As the owner of a dance studio, you’ve most likely prepared yourself for every possible contingency that might occur. You’ve got a first aid kit, an ambulance on call, and ice packs ready for anyone who might slip and fall in your studio. That’s because dance, whether it be traditional, zumba, belly dance, pole dance, acrobatic dance, or any other type, is dangerous, especially when dancers are inexperienced or unused to practicing in a studio. And, although you might prepare to help your dancers as much as possible, the best way to protect your business is to take out insurance on your dance studio.
What is dance studio insurance?
Dance studio insurance opens in a new window is meant to protect your business from liability in case your dancers injure themselves and later want to file a lawsuit against your studio. In these types of cases, your attorneys will do their best to negotiate a lower settlement, but whatever compensation you have to pay will be covered by the insurance. Without dance studio insurance, this money will have to come out of pocket, which can severely harm your studio’s finances since such lawsuits can lead to hundreds of thousands of dollars in damages.
Dance studio insurance also has other purposes and coverage areas besides personal injury to dancers. For example, it can protect against an advertising injury opens in a new window lawsuit, in which a plaintiff can claim that your studio misrepresented itself in advertising and demand compensation. It can shield against claims of property damage, brought about by a client whose personal property was damaged in your studio, whether through negligence or malicious intent. And, it can help pay for the legal fees associated with carrying out litigation in all of the above categories and situations.
In several specific cases, a studio would especially benefit from having insurance due to the high costs of the lawsuits involved. For example, the death or injury of a volunteer, dancer, or spectator is especially complex and involves high legal fees and large settlements, which would bankrupt a studio that doesn’t have insurance. Claims of general negligence – and the costs of investigating them – would all be covered by insurance, as would the maintenance and usage of the studio itself.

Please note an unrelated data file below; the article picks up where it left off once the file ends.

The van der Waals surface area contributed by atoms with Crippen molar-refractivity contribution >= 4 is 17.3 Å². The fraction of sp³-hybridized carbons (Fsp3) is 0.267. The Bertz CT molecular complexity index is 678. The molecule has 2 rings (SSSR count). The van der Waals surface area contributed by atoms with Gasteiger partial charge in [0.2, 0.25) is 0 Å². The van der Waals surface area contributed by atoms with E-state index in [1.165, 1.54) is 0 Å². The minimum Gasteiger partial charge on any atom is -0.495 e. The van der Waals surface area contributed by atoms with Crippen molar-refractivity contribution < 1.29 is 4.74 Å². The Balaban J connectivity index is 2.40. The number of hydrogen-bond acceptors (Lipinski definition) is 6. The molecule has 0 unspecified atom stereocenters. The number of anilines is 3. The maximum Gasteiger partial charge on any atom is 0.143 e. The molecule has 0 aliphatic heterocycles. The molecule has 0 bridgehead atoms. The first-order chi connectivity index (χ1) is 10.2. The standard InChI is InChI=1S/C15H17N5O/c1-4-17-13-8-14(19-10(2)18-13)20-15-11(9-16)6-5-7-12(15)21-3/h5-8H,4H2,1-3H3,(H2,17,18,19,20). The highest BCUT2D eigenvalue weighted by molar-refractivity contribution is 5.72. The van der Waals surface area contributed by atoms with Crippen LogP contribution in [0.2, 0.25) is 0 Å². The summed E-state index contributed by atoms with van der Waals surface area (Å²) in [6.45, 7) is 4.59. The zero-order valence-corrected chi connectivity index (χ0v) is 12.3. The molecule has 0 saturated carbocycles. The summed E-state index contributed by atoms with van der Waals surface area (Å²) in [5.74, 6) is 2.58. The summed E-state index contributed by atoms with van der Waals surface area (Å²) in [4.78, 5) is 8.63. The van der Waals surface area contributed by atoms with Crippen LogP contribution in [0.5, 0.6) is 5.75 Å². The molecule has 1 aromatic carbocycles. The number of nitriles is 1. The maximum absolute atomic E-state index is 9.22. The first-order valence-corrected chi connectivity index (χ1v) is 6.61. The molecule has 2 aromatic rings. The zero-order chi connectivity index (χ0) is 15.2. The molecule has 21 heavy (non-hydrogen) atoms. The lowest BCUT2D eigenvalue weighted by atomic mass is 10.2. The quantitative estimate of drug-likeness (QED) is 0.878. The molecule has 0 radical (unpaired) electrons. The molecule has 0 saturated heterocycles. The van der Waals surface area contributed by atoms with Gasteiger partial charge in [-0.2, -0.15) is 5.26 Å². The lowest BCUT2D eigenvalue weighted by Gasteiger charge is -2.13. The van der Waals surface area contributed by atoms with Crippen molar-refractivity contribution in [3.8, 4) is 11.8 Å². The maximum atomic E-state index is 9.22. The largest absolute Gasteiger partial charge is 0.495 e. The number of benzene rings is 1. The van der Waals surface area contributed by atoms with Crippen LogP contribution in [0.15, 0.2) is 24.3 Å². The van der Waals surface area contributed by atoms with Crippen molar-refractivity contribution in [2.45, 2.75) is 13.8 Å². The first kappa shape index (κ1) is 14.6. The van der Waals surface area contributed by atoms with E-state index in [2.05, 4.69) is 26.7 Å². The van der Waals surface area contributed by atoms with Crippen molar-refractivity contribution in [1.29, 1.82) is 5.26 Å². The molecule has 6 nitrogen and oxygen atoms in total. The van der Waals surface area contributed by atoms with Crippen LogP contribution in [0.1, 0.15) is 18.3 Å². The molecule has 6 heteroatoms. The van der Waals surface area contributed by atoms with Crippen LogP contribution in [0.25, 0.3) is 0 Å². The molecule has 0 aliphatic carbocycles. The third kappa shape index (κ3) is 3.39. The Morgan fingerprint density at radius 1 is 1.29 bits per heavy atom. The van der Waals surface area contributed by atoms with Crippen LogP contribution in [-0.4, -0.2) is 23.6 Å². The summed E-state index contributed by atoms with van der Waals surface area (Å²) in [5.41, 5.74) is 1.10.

How else do I protect my studio?
Thankfully, lawsuits are the most drastic measure taken by someone against a dance studio, and usually accidents can be prevented before they ever escalate to that level. There are several steps you can take to make your studio as safe as possible, and protect your dancers before they ever get to the stage where they feel like they need to file a lawsuit against you to pay for medical costs and other compensation.
First, consider the weather: now, in the middle of winter, there is an enormous potential for slips and falls to occur because of rain and snow that may be tracked in to the studio. Make sure to have a separate area for your dancers to remove their outerwear to keep water away from the main dance studio floor, and clean up any spills or wet areas immediately. Make sure your dancers are also looking out for any apparently slippery areas that they can then report to you.
Just taking small precautions like these can have an enormous impact on not only the experience that your dancers have with your business, but also on the legal status of your studio. Keep your dancers safe and happy, and avoid costly lawsuits, by taking steps to prevent injury. Also make sure to insure your studio and have a contingency plan in the case that those accidents do happen.
How do I proceed?
To insure your studio, contact Marine Agency to determine what type of insurance is best for you. Our Dance Schools and Studio Insurance is meant for all studios of all sizes and lengths of operation, but you will gain the most information specific to your business by speaking to one of our representatives and gaining insight into your particular situation.
You also have the option of adding on extra coverage for greater production. This includes but is not limited to equipment coverage, excess liability, independent contractors, sexual abuse, non-owned/hired vehicle liability, increased aggregates, and increased medical expense benefit. Because some (or even all) of these coverages may apply to you (and may in fact be highly recommended by an insurance agent), you may not know until you go through all of the options available to you and consider which coverages you are most likely to need depending on the type of studio you have.
Ready to get started? Contact Marine Agency today! opens in a new window